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After 9/11 Security Became Omnipresent In Washington, But Threats Are Different Now

In the years after the 9/11 terror attacks, security became omnipresent in Washington, D.C. That includes bollards, Jersey barriers and security barricades like those seen here outside of the U.S. Capitol.
In the years after the 9/11 terror attacks, security became omnipresent in Washington, D.C. That includes bollards, Jersey barriers and security barricades like those seen here outside of the U.S. Capitol.

After the 9/11 attacks 20 years ago, security officials in Washington, D.C., sprang into action. The Pentagon had been attacked, and it's thought that United Flight 93 that went down near Shanksville, Pa., was headed for the U.S. Capitol building.

Seemingly overnight, planters and thigh-high cement bollards sprouted from the sidewalks, and Jersey barriers lined the streets.

The measures changed how Americans access their government. And while there have been some alterations over the years, new threats show yesterday's security may not be enough now.

Back after 9/11, Jonathan Wackrow, a former Secret Service agent, says law enforcement was acting on near-real-time intelligence "coming out of Afghanistan and other localities that were focused on vehicle-borne explosive devices, suicide bombers, those type of threats that we really hadn't faced here in the United States."

It was, he says, "the new reality."

But University of Virginia architecture professor Elizabeth Meyer has another term for what Washington turned into: a "landscape of fear."

"What's happened to the public landscape of Washington is more than the architecture of bollards and the immediate choreography of security and risk adjacent to public buildings," she tells NPR. "It's the total change of flow and accessibility that everyday citizens used to have to seats of power."

Heavy planters are seen on Constitution Avenue in Washington, D.C., between the Environmental Protection Agency and Commerce Department buildings.
Brian Naylor / NPR
Heavy planters are seen on Constitution Avenue in Washington, D.C., between the Environmental Protection Agency and Commerce Department buildings.

Meyer wistfully remembers bringing classes up from the UVa campus in Charlottesville and sitting on the Capitol steps overlooking the National Mall.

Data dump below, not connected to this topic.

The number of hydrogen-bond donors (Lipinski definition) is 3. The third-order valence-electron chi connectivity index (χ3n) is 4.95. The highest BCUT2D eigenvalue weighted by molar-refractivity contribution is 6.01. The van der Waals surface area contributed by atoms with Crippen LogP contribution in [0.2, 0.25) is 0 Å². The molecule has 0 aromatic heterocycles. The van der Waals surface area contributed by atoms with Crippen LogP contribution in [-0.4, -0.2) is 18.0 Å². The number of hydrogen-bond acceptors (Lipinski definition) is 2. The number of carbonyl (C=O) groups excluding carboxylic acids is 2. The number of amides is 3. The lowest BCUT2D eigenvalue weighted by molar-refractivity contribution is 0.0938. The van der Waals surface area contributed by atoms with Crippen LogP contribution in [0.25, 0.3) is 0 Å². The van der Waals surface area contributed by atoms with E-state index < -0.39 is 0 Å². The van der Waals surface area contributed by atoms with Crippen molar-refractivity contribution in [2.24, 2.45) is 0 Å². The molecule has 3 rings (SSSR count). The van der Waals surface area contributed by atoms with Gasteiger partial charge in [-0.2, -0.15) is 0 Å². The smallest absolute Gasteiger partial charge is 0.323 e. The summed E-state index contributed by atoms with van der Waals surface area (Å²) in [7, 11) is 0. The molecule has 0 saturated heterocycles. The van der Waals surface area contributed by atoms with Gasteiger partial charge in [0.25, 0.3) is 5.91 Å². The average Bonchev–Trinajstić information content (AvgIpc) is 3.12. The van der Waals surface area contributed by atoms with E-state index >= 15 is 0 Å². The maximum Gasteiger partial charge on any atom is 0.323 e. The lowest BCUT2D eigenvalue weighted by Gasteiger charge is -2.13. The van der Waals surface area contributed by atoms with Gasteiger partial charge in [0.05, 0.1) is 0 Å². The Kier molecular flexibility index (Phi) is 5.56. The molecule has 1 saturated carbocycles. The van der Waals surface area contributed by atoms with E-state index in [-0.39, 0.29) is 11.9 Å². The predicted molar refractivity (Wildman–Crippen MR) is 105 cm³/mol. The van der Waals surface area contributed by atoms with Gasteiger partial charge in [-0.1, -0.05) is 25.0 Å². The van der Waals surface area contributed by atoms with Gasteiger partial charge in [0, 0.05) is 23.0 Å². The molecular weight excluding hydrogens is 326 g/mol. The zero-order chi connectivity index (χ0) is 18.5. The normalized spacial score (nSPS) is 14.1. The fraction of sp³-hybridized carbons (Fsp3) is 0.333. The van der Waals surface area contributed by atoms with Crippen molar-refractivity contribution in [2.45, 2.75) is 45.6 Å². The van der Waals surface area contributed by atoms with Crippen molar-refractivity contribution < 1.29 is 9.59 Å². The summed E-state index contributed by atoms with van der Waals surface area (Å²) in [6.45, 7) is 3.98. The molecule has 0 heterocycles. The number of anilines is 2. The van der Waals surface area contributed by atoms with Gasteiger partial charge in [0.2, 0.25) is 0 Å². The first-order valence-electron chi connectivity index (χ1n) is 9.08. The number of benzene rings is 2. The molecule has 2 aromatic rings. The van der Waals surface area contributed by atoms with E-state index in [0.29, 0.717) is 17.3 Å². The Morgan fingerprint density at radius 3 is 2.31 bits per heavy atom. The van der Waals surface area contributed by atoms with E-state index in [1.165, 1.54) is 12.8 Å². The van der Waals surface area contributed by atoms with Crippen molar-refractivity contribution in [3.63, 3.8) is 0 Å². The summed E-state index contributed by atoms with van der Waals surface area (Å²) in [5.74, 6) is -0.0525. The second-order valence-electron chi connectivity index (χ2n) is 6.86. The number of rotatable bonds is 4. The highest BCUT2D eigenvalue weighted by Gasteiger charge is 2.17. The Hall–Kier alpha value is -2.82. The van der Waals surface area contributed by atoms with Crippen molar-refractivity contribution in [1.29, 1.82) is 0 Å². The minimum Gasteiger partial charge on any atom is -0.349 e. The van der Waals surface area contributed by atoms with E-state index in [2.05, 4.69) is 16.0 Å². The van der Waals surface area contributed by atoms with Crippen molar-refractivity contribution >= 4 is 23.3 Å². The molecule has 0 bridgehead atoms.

"To be sitting with 100 people on the steps of the West Front of the Capitol, no security anywhere," she says. "And in fact, while at that time there was a little bit more locking of doors, you could still walk in, just walk into the building."

Those days have long since passed. Security really began to harden in Washington, D.C., after the 1995 Oklahoma City truck bombing, which destroyed the Alfred P. Murrah federal building there, killing 168 people. Soon after that, the stretch of Pennsylvania Avenue that runs in front of the White House was closed to traffic.

"There is a balance"

And after 9/11 Meyer says security officials went into "hyperdrive." They installed metal detectors inside buildings, and outside forever altered D.C.'s appearance.

"Our conception of the public space of the city is dramatically different," says Meyer, a former member of the U.S. Commission of Fine Arts. "And our sense of connection to the federal staff who support democracy is much more isolated and removed."

That worries Edward Feiner, who served as chief architect of the General Services Administration, which oversees federal buildings.

"We should never lose sight that the citizens of this country, they own the government, and you can't separate that government from the people," he says.

A berm around the Washington Monument serves as a vehicle barrier that blends in with the surroundings.
Brian Naylor / NPR
A berm around the Washington Monument serves as a vehicle barrier that blends in with the surroundings.

In the years since 9/11, there's been a gradual adaptation to the security environment. Landscape architects have designed berms, like at the Washington Monument and in front of the National Museum of African American History and Culture, that serve as vehicle barriers but unobtrusively blend in with the surroundings.

"There is a balance," Feiner says, but he warns that "if you balance too hard on separating the government from their people, the people, then the terrorists have won because that's exactly what they want."

"Threats never remain at rest"

And for all of the security measures taken after 9/11, neither vehicle barriers nor a newly constructed visitor screening center stopped a pro-Trump mob from overrunning the Capitol on Jan. 6.

Former Secret Service agent Wackrow, now chief operating officer of Teneo Risk, a security consulting firm, says the response after 9/11 to build barriers and bollards was appropriate at the time. But he says security needs to be adaptable.

"I think that the way we need to think about this is first understanding that threats never remain at rest," he says. "They're dynamic, they're unpredictable and they're constantly evolving."

So while some of the latest threats to the government come from foreign actors hacking government databases and infrastructure, at the same time officials must also now plan for domestic-based physical threats.

One case in point is an upcoming rally near the Capitol for supporters of those arrested Jan. 6. A person familiar with the discussions tells NPR that Capitol police are planning to reinstall a fence around the building to protect against that threat.

Copyright 2021 NPR. To see more, visit https://www.npr.org.